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1813, relative positions marked in the diagram at p. 168.
Knowing that the greatest force of his ship lay in her
9pe. 9 A.M., when abreast of the United-States on the
opposite tack, the Macedonian received her passing
... fire; but it did not produce the slightest effect, the
principal part of the shot falling short of, and the
Mace- The rubicon being now passed, the Macedonian .." wore in pursuit; and, owing to her superiority of sailing already noticed, reached, at about 9 h. 20 m. A. M., a position on the larboard quarter of the american frigate. Here a broadside was exchanged: by that discharged from the Macedonian, the mizen topgallantmast of her opponent was shot away; and, by that from the United-States, the Macedonian lost her gaff halliards and mizen topmast, the latter falling into the main top. “This,” as a contemporary well observes, “ produced an equality in the rate of sailling, and the United-States kept her enemy in one F." on the quarter in a running fight.”* The of United-States steered about two points off the wind, ... and, by her diagonal fire, soon cut away the chock of, ** and dismounted, every carronade upon the starboard i. side of her opponent's quarterdeck and forecastle, * besides shattering the Macedonian's hull, and disabling man, a great portion of her crew. Having by this means up to reduced his antagonist to the use of her main
deck battery only, and increased the disparity that
had had her mizenmast shot away by the board, 18% and which had fallen over the starboard or engaged og quarter, her fore and main topmasts shot away by the caps, and her main yard in the slings, her lower masts badly wounded, rigging of every sort destroyed, a . . small portion only of the foresail left to the yard, and ...of two guns on the main battery, and all on the upper but .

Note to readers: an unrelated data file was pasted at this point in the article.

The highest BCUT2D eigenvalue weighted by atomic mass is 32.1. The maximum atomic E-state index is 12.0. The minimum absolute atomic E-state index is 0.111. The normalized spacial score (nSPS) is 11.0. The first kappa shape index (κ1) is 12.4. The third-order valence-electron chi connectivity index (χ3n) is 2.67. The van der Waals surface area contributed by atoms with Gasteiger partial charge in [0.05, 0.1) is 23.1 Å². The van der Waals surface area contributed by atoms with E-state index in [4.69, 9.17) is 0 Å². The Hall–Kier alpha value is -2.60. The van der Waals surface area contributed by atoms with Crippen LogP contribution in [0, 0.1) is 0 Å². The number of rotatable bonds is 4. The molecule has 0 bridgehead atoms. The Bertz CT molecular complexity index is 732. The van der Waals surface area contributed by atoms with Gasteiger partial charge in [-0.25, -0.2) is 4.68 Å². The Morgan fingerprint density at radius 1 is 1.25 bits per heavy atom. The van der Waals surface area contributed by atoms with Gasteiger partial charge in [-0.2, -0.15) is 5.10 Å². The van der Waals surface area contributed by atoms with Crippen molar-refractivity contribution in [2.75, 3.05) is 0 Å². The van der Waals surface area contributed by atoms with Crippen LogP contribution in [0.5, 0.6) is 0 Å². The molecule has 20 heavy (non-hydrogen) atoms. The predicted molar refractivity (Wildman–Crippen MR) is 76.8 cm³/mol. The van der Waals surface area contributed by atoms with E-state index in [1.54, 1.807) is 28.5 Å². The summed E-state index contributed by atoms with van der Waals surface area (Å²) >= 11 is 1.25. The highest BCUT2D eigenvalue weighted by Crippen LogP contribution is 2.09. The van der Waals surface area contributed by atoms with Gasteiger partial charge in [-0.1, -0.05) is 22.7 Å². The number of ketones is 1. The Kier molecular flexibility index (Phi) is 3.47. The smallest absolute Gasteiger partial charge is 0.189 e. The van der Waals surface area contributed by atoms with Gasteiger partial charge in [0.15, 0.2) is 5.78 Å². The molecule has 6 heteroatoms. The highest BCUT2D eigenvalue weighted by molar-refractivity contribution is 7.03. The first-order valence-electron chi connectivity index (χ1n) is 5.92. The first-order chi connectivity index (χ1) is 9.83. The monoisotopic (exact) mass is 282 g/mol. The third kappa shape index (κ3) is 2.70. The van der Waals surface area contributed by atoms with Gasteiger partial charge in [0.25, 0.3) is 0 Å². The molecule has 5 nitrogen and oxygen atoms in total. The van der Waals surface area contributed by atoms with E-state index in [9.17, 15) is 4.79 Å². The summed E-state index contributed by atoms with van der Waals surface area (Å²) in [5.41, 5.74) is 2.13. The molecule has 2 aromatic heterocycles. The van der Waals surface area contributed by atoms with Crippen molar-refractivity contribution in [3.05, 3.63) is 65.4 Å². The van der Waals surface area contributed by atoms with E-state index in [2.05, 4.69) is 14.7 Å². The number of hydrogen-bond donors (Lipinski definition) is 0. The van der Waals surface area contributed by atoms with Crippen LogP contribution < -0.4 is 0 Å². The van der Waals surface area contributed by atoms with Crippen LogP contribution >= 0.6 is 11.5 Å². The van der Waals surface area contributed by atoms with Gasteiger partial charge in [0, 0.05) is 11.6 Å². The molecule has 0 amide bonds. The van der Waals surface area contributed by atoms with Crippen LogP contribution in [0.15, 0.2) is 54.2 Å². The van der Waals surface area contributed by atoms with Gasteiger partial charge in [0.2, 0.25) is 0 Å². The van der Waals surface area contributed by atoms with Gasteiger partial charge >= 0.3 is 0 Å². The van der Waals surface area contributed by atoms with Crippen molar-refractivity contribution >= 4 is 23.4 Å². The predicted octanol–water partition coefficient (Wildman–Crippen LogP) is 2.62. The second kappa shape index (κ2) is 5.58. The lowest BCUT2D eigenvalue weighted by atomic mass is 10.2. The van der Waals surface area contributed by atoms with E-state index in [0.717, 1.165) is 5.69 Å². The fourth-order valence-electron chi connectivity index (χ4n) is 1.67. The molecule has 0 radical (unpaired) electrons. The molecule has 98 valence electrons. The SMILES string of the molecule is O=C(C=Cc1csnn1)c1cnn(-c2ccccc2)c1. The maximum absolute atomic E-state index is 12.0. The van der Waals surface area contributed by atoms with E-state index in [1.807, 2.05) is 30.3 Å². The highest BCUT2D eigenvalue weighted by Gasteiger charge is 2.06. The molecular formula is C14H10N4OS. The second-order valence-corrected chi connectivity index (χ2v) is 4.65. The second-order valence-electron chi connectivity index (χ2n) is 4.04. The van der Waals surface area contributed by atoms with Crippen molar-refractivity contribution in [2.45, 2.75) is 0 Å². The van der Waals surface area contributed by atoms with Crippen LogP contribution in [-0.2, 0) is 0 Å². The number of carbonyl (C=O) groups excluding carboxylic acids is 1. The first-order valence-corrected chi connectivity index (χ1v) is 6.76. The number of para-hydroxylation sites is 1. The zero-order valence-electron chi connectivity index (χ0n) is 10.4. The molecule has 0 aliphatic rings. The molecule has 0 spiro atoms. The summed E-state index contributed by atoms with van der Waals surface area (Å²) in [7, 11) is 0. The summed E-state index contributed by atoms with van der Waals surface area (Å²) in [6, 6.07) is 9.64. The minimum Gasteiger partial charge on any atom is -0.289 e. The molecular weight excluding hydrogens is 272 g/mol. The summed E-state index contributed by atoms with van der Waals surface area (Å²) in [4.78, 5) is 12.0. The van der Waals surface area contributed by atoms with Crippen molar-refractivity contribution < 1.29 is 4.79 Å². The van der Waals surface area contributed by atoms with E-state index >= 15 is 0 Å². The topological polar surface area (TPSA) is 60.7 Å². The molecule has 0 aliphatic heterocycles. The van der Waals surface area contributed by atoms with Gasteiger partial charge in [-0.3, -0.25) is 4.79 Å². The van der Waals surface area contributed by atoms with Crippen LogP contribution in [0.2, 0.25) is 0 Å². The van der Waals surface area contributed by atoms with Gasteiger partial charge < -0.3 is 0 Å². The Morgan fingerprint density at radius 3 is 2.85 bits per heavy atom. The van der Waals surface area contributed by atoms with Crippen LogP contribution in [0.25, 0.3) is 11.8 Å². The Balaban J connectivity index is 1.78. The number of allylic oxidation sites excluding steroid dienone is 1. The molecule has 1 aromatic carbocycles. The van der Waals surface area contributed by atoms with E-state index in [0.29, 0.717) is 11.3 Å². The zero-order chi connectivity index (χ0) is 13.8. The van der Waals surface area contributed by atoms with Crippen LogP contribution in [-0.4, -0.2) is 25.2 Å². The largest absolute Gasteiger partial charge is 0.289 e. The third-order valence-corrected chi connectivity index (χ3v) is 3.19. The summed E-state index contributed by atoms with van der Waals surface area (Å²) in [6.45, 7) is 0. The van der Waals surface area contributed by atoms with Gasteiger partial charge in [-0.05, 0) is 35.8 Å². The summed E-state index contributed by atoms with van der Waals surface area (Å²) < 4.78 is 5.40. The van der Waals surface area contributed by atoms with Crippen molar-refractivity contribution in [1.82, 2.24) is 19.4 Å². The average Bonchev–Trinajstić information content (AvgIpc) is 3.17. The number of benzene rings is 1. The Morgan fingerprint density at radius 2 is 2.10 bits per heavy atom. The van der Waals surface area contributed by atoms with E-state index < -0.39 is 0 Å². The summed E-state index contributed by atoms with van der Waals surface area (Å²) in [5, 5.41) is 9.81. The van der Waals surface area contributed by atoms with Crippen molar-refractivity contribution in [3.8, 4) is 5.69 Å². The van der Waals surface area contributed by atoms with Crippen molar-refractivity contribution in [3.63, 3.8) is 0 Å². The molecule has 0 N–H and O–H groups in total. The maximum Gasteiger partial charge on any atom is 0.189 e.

two, disabled. The ship had also received upwards of donian.
100 shot in her hull, several of them between wind and water; and had all her boats, except the jollyboat
towing astern, destroyed, and more than a third of her crew killed and wounded. Owing, likewise, to the heavy sea and her dismasted state, the Macedonian rolled her maindeck guns under water; while the United-States, having no sail that she could not set but her mizen topgallantsail, remained perfectly steady. In this dreadful state, the men of the Macedonian still possessed the spirit of british seamen; and, at 11 h. 10 m., when the United-States was making sail, to get from under the lee of her opponent, and the
british frigate, as a last resource, had put her helm
a-weather, with the intention of laying the american frigate on board, “every man was on deck," says it lieutenant (now captain) Hope, “several who had of lost an arm, and the universal cheer was, ‘Let us ** conquer or die.’” Fortunately, considering the ow. unnecessary carnage that must have ensued, the fore brace was at that moment shot away, and the yard, swinging round, threw the ship up in the wind.
The to. then stood athwart the bows of the Macedonian, without firing a shot; having, it appears, expended all her cartridges. This circumstance, being unknown on board the Macedonian, led to a very erroneous impression; and, the crew continued to cheer after an enemy, who, until the United-States hove to out of gun-shot, they supposed was making off. As soon as she had refilled her cartridges and refitted her rigging, the United-States Mace. tacked, and at about noon stationed herself in a . raking position across the stern of her defenceless ders,
* Marshall, vol. ii. p. 1018,
1812, antagonist; who, having no means of making a oo further resistance, struck her colours. ! The following diagram is intended to represent the movements of the two ships, from the time that the Macedonian hauled up to pass to-windward of the United-States, to the termination of the contest.
on Of her 254 men (deducting the eight foreigners K. who refused to fight) and 35 boys, the Macedonian donian had her boatswain, (James Holmes,) one master’s mate, (Thomas James Nankivee,) her schoolmaster, (Dennis Colwell,) 23 seamen, two boys, and eight marines killed, her first lieutenant, (David Hope, severely,) third lieutenant, (John Bulford, slightly,) one master's mate, (Henry Roebuck,) one midshipman, (George Greenway,) one first-class volunteer, (Francis Baker,) 50 seamen, (two mortally,) four boys, (two with each a leg amputated,) and nine marines wounded; total, 36 iii.;and 68 wounded. The United-States is represented, by her captain